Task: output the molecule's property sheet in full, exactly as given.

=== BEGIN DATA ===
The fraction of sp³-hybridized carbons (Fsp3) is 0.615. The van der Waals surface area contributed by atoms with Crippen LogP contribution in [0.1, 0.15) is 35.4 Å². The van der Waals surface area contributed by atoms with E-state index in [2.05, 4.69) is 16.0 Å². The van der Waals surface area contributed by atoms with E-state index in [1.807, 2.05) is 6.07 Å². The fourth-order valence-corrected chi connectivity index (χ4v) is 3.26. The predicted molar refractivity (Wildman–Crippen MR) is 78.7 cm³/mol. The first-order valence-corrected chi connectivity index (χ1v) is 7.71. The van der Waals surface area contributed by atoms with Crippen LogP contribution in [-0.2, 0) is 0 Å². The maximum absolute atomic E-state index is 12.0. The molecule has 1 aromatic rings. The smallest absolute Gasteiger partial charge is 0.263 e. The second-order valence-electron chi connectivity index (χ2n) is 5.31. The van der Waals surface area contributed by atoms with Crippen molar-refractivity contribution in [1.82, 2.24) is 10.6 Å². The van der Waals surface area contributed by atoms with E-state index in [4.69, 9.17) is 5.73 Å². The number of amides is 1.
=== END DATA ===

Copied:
The fraction of sp³-hybridized carbons (Fsp3) is 0.615. The van der Waals surface area contributed by atoms with Crippen LogP contribution in [0.1, 0.15) is 35.4 Å². The van der Waals surface area contributed by atoms with E-state index in [2.05, 4.69) is 16.0 Å². The van der Waals surface area contributed by atoms with E-state index in [1.807, 2.05) is 6.07 Å². The fourth-order valence-corrected chi connectivity index (χ4v) is 3.26. The predicted molar refractivity (Wildman–Crippen MR) is 78.7 cm³/mol. The first-order valence-corrected chi connectivity index (χ1v) is 7.71. The van der Waals surface area contributed by atoms with Crippen LogP contribution in [-0.2, 0) is 0 Å². The maximum absolute atomic E-state index is 12.0. The molecule has 1 aromatic rings. The smallest absolute Gasteiger partial charge is 0.263 e. The second-order valence-electron chi connectivity index (χ2n) is 5.31. The van der Waals surface area contributed by atoms with Crippen molar-refractivity contribution in [1.82, 2.24) is 10.6 Å². The van der Waals surface area contributed by atoms with E-state index in [4.69, 9.17) is 5.73 Å². The number of amides is 1.